I had a wonderful conversation here in Bermuda yesterday with one of the great legends of the America’s Cup, John Bertrand (AUS). John is famous for skippering AUSTRALIA II to that epic 1983 Cup win, becoming the first Challenger to win the Cup and breaking the longest winning streak in sports – NYYC's 132-year reign as the Defender. It was the famous era of the "Boxing Kangaroo," the Men at Work blaring "I Come From the Land Downunder" on their tender's huge speakers, and the exuberant leadership of their team principal, the late entrepreneur Alan Bond. The Australian team came from down 3-1 to beat Dennis Conner and his team on LIBERTY 4-3, with a combination of pluck and determination, excellent sailing, great sails (often overlooked), and, of course, their revolutionary winged keel.
PS: John, please tell us about your incredible victory in 1983.
JB: We played a real psychological game in the Cup in ’83. We knew that to beat Dennis on the water we needed a special edge. Ben Lexcen designed what was revolutionary at the time: the winged keel. I think we were the first team to actually keep our hull and keel hidden, it drove the Americans crazy, and I think it gave our guys the confidence to actually believe that we could win.
PS: What do you think of the current America’s Cup and the America’s Cup Class catamarans?
JB: I’m a bit of a traditionalist, but I love what the America’s Cup has become with the wings and foils and flying cats. The Cup has been a technology game since 1851, and these extreme boats represent the best of technology today. Parts of the boats are one-design, but so much is open to engineering creativity and innovation. I’m an engineer, so I really love the technology that goes into making these boats fly around the course at nearly 50 knots, but also to be maneuverable enough to match race. The doubters have been proven wrong in that these boats are not just drag racers, but also can maneuver and match race better than anyone could ever imagine. Now that the boats keep foiling through tacks, the tacks are much less costly so it adds immensely to the match racing tactics and strategy.
PS: We’re standing inside the Land Rover BAR team base, and it is rather a somber mood here since they were eliminated today by Emirates Team New Zealand. What do you make of LRBAR's performance in AC35?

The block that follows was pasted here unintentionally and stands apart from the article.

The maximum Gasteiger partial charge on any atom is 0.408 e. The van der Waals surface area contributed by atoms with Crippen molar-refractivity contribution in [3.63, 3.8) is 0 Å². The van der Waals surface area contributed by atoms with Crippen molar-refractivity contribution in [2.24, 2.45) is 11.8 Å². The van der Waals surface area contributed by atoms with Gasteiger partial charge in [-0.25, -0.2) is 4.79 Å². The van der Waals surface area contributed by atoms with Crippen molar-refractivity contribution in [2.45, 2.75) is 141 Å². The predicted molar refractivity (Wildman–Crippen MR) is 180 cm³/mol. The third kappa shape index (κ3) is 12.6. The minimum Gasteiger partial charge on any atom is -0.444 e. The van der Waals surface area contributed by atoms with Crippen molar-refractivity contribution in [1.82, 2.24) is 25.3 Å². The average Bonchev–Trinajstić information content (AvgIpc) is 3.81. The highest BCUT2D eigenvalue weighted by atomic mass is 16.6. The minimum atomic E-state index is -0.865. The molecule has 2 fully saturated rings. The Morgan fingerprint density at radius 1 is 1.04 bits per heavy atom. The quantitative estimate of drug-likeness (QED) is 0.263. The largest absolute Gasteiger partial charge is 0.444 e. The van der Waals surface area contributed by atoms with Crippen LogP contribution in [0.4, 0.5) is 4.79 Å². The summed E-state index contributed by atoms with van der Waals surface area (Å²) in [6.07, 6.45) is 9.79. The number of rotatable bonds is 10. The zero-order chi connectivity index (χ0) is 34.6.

JB: I think they did a great job given the time and money they had to work with. It’s very difficult to do well in the Cup the first time out; in fact, it took us several tries to win it. I understand that the Land Rover and the other BAR sponsors are continuing into the next Cup, so they will roll right into the next campaign with valuable experience and knowledge from this Cup cycle.
PS: I enjoyed seeing you in San Francisco recently and it seemed you had the entire Australian National Swim Team in tow. I didn’t know that you were a swimmer?
JB: I’m really not, although my mum was quite a good swimmer in her day. In fact, the swim team was not performing up to their potential and they asked me to become President of Swim Australia and see if we could do better. We were in San Francisco to visit several top technology companies and universities to see what we could learn about applying technology to the sport of swimming. It is quite incredible to see the innovation happening in the Silicon Valley and we think some of it can be applied to sport. We’ve also established the Australian Institute of Sport where our Australian athletes can train together and share best practices to enhance everyone’s ability to win.
PS: John, if you were a betting man, who would you wager to win the Cup in Bermuda?
JB: Well, ETNZ looks awfully strong to win the Challenger Playoffs. For them to come back after the pitchpole shows their resiliency, resolve and high skill level. Of course Oracle Team USA will be very, very tough in the Match. They have won it twice before and have to be the favorite.
PS: John, thank you for your time and enjoy your stay in Bermuda.
JB: Thank you, Peter.
A couple weeks ago our longtime friend and 1983 Cup winning skipper, and AC legend, John Bertrand (AUS) was passing through SF for business meetings on his way to Bermuda. John stopped in at St Francis Yacht Club for dinner with an entourage of Aussie sports executives (see Peter's story). We bumped into each other in the Trophy Lounge, and he kindly agreed to tell some of our St Francis friends about the famous wing-keel of AUSTRALIA II, and the camouflage paint job they used to make it look like a conventional keep, using the half-model that is displayed with the other 12M era Cup contenders. JB and Commodore Stoneberg also connected that evening, and agreed to meet up if possible in Bermuda. Happily, for SAILING ILLUSTRATED, they did. Thanks, Peter, for the interview and story! –TFE